There are thousands of car accidents in Alabama each year and the majority of them are considered minor. So, what is a minor car accident? For starters, it’s one in which there is little to no damage to either vehicle and there were no injuries to any of the people involved.
If you are involved in a minor car accident you likely want to know if you should report it. There are only two entities to whom you would need to report and those are law enforcement and the insurance agency. Let’s take a look at both and see what would require you to report a minor car accident.
Reporting To Law Enforcement
This is the most frequently asked question when it comes to minor accidents because your first instinct is to dial 911 when involved in a car accident. Depending on where you are, you might not be required to report an accident unless it involves an injury, even if it is a minor injury.
If there is damage to the vehicle ranging between $1,000 and $2,5000, some jurisdictions will require that you report the accident to law enforcement so an accident report can be created.
Even if you don’t report the accident to law enforcement it’s still required of you to exchange information with the other drivers. This includes your names, addresses, phone numbers and insurance company information.
It’s a good idea to call law enforcement to the scene if you are led to believe that the other driver is uninsured, if the two of you cannot come to an agreement as to who caused the accident, or if the other driver is not being cooperative. Law enforcement that responds, depending on the location, could be local, county, or state.
Should you, your passenger, or anyone else involved suffer an injury in the accident it should be reported to law enforcement. The accident should be reported even if the person injured is going to refuse medical attention or transport to the hospital.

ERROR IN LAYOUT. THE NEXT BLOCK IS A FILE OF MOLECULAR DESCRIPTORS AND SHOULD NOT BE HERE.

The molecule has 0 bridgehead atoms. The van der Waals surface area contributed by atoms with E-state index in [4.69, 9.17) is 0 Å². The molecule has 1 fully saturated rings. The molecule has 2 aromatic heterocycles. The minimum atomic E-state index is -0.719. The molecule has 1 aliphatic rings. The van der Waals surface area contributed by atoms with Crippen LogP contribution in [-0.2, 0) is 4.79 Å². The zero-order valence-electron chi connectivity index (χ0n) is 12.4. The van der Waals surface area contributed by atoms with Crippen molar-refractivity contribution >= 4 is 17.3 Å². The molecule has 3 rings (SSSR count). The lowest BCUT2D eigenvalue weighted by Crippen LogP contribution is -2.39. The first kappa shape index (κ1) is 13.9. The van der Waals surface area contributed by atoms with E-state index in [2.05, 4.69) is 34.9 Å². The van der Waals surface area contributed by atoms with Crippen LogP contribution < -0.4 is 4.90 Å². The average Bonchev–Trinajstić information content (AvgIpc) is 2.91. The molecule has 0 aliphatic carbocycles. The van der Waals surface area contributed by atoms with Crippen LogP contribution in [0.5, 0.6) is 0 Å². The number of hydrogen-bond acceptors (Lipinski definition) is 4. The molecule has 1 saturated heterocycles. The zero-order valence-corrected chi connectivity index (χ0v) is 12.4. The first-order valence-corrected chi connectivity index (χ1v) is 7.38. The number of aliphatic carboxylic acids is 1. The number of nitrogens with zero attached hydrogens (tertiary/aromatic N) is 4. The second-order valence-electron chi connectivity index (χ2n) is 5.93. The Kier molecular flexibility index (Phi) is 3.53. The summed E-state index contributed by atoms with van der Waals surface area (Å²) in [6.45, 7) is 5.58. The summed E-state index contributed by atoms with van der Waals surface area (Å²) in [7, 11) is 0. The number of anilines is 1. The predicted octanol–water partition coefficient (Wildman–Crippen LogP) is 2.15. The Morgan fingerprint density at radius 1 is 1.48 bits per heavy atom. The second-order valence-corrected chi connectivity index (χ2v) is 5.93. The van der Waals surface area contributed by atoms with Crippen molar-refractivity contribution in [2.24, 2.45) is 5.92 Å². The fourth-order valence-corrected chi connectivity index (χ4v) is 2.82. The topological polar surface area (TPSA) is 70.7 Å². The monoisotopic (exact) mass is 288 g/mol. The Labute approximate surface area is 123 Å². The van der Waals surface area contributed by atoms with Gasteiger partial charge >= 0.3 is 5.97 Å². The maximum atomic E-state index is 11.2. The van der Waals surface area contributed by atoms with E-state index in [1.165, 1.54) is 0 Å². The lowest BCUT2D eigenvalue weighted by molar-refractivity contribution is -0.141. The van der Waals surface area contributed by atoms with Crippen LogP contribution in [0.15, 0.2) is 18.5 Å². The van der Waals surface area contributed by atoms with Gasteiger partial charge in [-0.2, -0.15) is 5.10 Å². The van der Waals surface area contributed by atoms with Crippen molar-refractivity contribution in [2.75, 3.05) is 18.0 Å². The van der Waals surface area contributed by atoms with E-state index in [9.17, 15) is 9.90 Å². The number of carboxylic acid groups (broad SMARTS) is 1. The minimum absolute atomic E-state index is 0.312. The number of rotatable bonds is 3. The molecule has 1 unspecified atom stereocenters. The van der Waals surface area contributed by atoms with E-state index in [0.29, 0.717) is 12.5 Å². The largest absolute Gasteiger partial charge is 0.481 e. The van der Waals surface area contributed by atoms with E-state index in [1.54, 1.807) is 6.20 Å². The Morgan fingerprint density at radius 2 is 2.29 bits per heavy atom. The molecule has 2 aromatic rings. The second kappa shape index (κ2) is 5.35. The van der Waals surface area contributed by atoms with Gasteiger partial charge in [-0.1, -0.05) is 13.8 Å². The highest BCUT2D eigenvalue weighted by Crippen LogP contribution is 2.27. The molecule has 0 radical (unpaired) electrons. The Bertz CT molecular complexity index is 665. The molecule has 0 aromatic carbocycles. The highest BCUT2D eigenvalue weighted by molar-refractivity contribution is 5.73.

Reporting To Insurance Company
When drivers are involved in minor accidents many decide that they won’t report the accident to the insurance company for two reasons: they assume their premium will go up and they think they can handle the issue with the other driver.
These are two big misconceptions that must be removed from your thinking. All automotive insurance policies written in the United States require drivers to report any type of accident to the agency immediately.
If you decide not to report an accident, even a minor one, to your insurance company you could wind up facing higher premiums and other penalties in the future.
Coming to a verbal agreement with the other driver does nothing for you, especially if one party realizes the damage to the vehicle is more intense than originally thought or if injuries show themselves days later. This is known as delayed onset of pain.
Should the other party try to file an insurance claim months after the accident you can be penalized by your insurance company for failing to report it. This can lead to denied coverage or increased premiums.
The articles on this blog are for informative purposes only and are no substitute for legal advice or an attorney-client relationship. If you are seeking legal advice, please contact our law firm directly.